Kittson survey

Elk were more abundant in Kittson County, where the Department of Natural Resources survey indicated the population is near or slightly higher than management goals.

According to Christine Reisz, area wildlife manager for the department in Karlstad, the elk population in the so-called "Kittson Central" hunting zone is comprised of a herd north of Lancaster and another group southeast of town near Percy Wildlife Management Area. Reisz said the survey tallied 28 elk -- 13 bulls and 15 cows or calves -- north of Lancaster, along with 17 elk with four bulls, nine cows and four calves southeast of Lancaster.

The department manages the Kittson Central herds with a pre-calving population goal of 20 to 30 elk.

A third Kittson elk herd is in Caribou Township in the far northeast corner of the county near the Canadian border and ranges between Manitoba and Minnesota. Reisz said the survey crew counted 15 bulls and two cows near Caribou, but ground reports earlier in the winter had tallied about 55 elk on the Minnesota side of the border.

About that same time, Reisz said she also received reports of about 45 elk in Manitoba, which means the Caribou herd likely numbers about 100 animals between the two sides of the border.

"They move into Canada (and back) at will," she said.

Reisz said wildlife managers in Minnesota and Manitoba haven't yet finalized population goals for the Caribou herd.

Low success

As in Grygla, lack of snow prevented the Department of Natural Resources from conducting an aerial survey last winter in Kittson County, but ground reports last spring put the population of the two Lancaster herds at about 45 after calving, Reisz said.

In an effort to keep numbers in check, the department offered 16 permits between September and December hunting seasons in Kittson County, but only six elk were killed, Reisz said.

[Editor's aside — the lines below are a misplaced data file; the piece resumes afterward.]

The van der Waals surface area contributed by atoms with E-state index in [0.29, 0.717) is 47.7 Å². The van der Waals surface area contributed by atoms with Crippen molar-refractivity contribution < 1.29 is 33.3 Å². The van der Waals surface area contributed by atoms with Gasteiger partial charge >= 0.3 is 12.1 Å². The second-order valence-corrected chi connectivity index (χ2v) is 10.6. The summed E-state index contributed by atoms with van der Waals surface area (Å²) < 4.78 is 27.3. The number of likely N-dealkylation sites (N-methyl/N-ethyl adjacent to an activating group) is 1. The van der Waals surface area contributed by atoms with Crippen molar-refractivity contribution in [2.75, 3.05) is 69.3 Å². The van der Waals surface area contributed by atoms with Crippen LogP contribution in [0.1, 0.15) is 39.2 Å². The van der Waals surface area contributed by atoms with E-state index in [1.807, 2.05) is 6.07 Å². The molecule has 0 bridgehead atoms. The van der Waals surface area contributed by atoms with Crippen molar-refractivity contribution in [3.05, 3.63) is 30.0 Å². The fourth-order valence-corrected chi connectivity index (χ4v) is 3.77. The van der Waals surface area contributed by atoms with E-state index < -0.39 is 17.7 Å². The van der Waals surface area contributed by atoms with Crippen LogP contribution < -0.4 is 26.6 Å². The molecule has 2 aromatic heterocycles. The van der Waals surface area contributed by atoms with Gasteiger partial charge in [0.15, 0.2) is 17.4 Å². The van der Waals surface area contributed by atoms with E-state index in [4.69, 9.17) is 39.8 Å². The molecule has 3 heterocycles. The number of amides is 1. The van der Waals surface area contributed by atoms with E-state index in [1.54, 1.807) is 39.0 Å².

The department offered its first elk season in Kittson County in 2009 in response to growing complaints from landowners.

"The first couple of hunts, it was almost a guaranteed 100 percent success rate, but it has gone down since then," Reisz said.

Despite reduced hunting success, Reisz said the department is getting fewer depredation complaints from ag producers in areas with elk.

"They're staying out of trouble and not herding up," she said. "You don't see all 45 of them in a group. They're a little bit more scared."

Near Grygla, poor hunting success last fall likely reflected the decline in the area's elk herd. The department issued two either-sex tags for the September season near Grygla, and a single 5x5 bull was taken. The December season was a bust, and all three of the antlerless-only tags the department issued went unfilled.

Huener said the department likely will make preliminary recommendations by the end of this month about whether to offer a season this fall near Grygla.

The big unknown is why the Grygla herd is declining.

"We haven't had a winter survey there for a couple of years now, so what's happened? Have they moved or has there been predation or something else?" Huener said. "We don't have these animals radio-collared so that's a bit of an unknown at this point in time.

"It would be speculation for me to talk about what happened to them. We don't know."